From my research and personal experiences and taking into consideration the eight angles again, I believe most of the people that are opposed to the death penalty is because they struggle with the morality of the act. Another is due to the possibility that an innocent person might be wrongly convicted to death. Although, there has been no conclusive evidence showing that individuals who were bound to death row that got pardoned were executed. In addition, with controversial executions like Clayton Lockett it raises concerns on the barbarity of the practice. Another aspect that comes into questions is the cost. According to the Death Penalty Information Center, cases without the death penalty can cost $740,000, while cases where the death penalty is sought can cost up to $1.26 million. Maintaining each death row prisoner can costs taxpayers $90,000 more per year than a prisoner in general population. These number need to be taken with caution since they can vary from state to state. Plus, more substantive factors should be of more value to decision makers than the cost. Furthermore, there also seems to be a global resistance towards capital punishment. According to Amnesty International, for the first time in a decade, the United States was not among the top five countries that carry out executions. The U.S. ranked seventh internationally, behind China, Iran, Saudi Arabia, Iraq, Pakistan and Egypt with the last four countries excluding Egypt accounting for 87% of total executions. For some that is not a place where they want the United States to stand.
With both views, there are its challenges and with these there is limited reliable information where the public can base their decisions on. Aspects such as geography, selection of jury, discretion and media coverage can all affect the way in which a trial is decided or interpreted by the public. Nonetheless, there are safeguards put in place to prevent substantive errors from being made such as the Appellate Court where defendants have the automatic right to appeal their verdict.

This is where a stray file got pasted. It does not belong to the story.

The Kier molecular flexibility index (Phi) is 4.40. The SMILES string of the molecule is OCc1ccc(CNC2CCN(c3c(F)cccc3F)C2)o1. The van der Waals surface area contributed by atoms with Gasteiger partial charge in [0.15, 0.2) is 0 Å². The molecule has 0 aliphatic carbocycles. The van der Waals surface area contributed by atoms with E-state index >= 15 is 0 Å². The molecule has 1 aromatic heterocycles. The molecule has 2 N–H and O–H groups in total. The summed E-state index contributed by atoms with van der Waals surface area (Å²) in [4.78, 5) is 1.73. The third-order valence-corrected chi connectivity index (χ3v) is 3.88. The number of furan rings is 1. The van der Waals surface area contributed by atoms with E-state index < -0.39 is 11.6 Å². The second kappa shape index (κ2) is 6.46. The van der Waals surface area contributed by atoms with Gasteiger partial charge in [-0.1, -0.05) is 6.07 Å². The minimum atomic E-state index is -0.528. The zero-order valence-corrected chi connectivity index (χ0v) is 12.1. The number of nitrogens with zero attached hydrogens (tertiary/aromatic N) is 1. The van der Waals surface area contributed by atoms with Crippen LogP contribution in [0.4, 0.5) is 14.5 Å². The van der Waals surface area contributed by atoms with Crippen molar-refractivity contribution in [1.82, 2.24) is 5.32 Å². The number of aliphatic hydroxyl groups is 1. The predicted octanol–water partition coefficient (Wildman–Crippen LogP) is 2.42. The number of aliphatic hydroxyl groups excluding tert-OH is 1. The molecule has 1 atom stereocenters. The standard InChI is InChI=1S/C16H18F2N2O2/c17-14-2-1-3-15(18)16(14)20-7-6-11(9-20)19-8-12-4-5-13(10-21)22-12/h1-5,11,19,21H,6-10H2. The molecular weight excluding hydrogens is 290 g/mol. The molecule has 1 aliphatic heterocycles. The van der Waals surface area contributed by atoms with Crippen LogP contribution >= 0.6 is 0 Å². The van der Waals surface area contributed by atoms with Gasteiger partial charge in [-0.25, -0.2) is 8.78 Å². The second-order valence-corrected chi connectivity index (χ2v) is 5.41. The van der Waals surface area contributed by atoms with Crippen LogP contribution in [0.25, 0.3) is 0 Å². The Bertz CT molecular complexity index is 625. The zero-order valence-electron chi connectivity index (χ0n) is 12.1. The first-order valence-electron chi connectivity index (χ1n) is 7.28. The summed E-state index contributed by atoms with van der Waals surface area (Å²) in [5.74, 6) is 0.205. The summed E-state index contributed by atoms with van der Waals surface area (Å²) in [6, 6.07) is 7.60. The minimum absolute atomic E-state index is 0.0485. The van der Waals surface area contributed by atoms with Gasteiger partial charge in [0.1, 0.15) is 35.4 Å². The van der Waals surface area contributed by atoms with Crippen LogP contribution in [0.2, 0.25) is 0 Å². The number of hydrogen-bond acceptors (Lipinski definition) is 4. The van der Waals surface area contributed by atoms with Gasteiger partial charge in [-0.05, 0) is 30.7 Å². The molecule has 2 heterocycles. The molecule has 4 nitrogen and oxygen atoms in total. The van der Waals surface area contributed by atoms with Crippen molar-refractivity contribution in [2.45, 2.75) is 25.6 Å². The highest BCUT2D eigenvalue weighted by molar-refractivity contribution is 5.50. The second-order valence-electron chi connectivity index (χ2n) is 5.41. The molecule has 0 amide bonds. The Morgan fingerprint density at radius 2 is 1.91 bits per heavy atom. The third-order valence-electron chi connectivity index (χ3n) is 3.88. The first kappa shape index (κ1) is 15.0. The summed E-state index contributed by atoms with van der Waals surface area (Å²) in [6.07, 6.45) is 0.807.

Does public opinion affect outcomes?
This chart compares the support of the death penalty with the number of executions done by year. From this chart one can see that there is a slight correlation of these two. But are they directly proportional? It would be hard to find exact evidence on that. However, having support of capital punishment seems to justify the government’s use of it. Let’s take a look at the discrepancies of public opinion over the years as well as gender, racial and partisan gaps in views.
Of the 35 jurisdictions that still hold the death penalty some states stand out more than others. For example Texas with 542, Oklahoma with 112, Virginia with 112 and Florida with 92.
According to Jeffrey Tobin from the New Yorker, there are many factors that have led to the decline of the death penalty in recent years. Some of them being: less crime over all, with less fear among the public as a result; exonerations based on DNA evidence have lead jurors to hesitate before imposing a death penalty sentence; reluctance of pharmaceutical companies to provide the lethal-injection drugs and thus the search for a drug protocol that passes constitutional agreement. With these factors being some of the cause for the decline in support there is a heightened emphasis on the juries to make the right legal decision. The future of the death penalty is in jeopardy if the American public believe that substantive errors occur widely in capital cases and whether the American people believe that the government does not care or that they are trying to hide the nature of the problem. I believe that although it is now legal in 35 jurisdictions the death penalty will still be practiced in the United States. It will not be until a specific case comes that raises concerns that the death penalty will go away.
Below is a list of all the people that have been executed in the United States since 1977.